Ukraine is asking companies to invest in an unlikely arena: landmines.
As the world’s most mined country, according to its Ministry of Economic Development and Trade, Ukraine is seeking to develop a business model from demining with the profit motive to speed up a process that could stretch for decades.
Ukrainian officials say a third of the country may be littered with landmines and unexploded ordnance, posing a grave danger to civilians in the coming years. Government agencies and foreign charities are currently conducting demining operations, but at the rate the government’s 16 certified demining teams are operating, they say it will take hundreds of years to clear the country.
So the Ministry of Economic Development of Ukraine is trying to attract private entrepreneurs and encourage innovation. The first test of its commercial demining initiative was on Wednesday at a site in central Ukraine, with three companies demonstrating their methods for detecting and destroying mines.
“We need to look for different ways of demining our land,” said Ukraine’s Economy Minister Yulia Sviridenko. “Otherwise, demining will take hundreds of years. We should live now and develop our economy.”
This effort involves humanitarian demining, or the removal of mines that persist for years or decades after wars end. This is different from demining during war – a job only done by the military.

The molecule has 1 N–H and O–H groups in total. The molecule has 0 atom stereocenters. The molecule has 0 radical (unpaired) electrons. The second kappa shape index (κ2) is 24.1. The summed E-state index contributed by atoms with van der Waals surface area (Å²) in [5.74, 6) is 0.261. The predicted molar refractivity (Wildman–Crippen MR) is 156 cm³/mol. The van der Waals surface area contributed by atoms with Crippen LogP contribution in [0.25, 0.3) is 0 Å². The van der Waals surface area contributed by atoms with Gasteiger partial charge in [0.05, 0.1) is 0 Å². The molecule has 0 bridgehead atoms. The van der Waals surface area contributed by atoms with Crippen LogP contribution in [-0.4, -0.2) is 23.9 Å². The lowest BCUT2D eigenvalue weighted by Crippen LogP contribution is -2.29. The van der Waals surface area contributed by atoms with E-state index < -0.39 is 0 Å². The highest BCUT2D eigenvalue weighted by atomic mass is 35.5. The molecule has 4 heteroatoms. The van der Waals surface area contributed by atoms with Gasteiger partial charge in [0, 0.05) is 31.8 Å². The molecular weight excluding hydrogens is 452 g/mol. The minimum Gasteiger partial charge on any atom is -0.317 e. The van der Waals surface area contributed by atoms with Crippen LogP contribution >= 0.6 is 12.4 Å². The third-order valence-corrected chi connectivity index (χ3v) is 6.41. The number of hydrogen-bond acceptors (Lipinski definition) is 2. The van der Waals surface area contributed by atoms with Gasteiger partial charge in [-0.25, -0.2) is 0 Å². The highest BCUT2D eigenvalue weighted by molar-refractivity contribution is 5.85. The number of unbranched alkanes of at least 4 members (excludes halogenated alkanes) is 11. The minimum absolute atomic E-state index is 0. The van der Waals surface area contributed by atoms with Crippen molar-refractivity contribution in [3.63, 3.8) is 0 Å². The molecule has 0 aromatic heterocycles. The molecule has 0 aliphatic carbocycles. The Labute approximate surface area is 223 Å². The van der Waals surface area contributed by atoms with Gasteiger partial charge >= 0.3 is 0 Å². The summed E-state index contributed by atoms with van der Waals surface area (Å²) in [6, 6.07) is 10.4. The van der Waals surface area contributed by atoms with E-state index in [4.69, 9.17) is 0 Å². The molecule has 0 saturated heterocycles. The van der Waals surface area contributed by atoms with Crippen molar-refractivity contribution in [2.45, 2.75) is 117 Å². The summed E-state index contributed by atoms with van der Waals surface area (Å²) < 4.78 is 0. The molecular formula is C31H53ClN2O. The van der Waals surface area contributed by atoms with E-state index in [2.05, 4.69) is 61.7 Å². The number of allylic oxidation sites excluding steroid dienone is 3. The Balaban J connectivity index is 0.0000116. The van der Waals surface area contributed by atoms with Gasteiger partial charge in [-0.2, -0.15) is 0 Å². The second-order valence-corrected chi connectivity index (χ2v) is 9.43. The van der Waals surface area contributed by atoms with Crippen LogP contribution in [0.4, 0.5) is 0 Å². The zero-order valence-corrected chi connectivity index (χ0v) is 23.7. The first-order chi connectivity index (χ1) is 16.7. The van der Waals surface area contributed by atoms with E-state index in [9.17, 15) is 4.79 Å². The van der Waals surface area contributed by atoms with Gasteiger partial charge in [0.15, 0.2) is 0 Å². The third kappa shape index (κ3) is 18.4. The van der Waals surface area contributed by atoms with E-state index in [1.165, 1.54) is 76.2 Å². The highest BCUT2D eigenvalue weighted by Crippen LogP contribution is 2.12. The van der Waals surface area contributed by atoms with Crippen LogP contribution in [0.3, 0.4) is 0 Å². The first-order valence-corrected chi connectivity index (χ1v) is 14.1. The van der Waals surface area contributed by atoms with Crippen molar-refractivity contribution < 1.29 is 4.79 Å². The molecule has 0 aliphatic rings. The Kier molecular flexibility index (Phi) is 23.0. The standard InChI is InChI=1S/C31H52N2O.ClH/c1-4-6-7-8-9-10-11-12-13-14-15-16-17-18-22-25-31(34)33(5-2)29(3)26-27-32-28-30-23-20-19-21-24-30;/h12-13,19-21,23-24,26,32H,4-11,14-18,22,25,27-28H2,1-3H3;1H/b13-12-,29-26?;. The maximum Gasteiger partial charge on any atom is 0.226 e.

Creating a free market for demining is a priority of the Ministry of Economy. Its plan calls for private landowners — farmers or local governments — to auction off contracts to sell their sites in forested areas or open spaces, which poses various difficulties and risks. The ministry now has 69 applications from private companies; Once a company is certified, it can bid.
Rather than allowing established foreign defense industry companies to use Ukraine’s mines as a testing ground, the initiative includes incentives for domestic innovation to create products for export to other countries struggling with mines.
“Our goal is not to make money because we want to demine our country,” said Riabchenko Ruslan, a designer at the Postup Foundation, a group participating in the project. “But once the war is over, we can export our technology to other key applications such as demining and archaeology”.
Howard G., son of billionaire investor Warren Buffett and director of Berkshire Hathaway. Buffett is one of those who support this idea. Young Mr. Buffett’s charitable foundation supports demining efforts in Ukraine.
“It is very important to create an environment where people try to bring their best services and best innovations,” said Mr. Buffett said.
Beyond saving lives, demining farmland can play a role in reducing global food prices, Mr. Buffett said.
On Wednesday, Mr. Buffett met and observed three companies touting their work, including providing drones designed to detect landmines.
They worked in a dry, unharvested soybean field with white and red ribbons and small skulls, a common sight in Ukraine. Demining experts have been clearing around 120 acres in this one field for two months, using traditional methods of careful inspection and walking with metal detectors.
The presentation for drone detection was for an industry that no country wanted to excel at. However, it was a sad and hopeful moment. “You’re going to see Ukraine leading the world” in such technologies, Mr. Buffett said.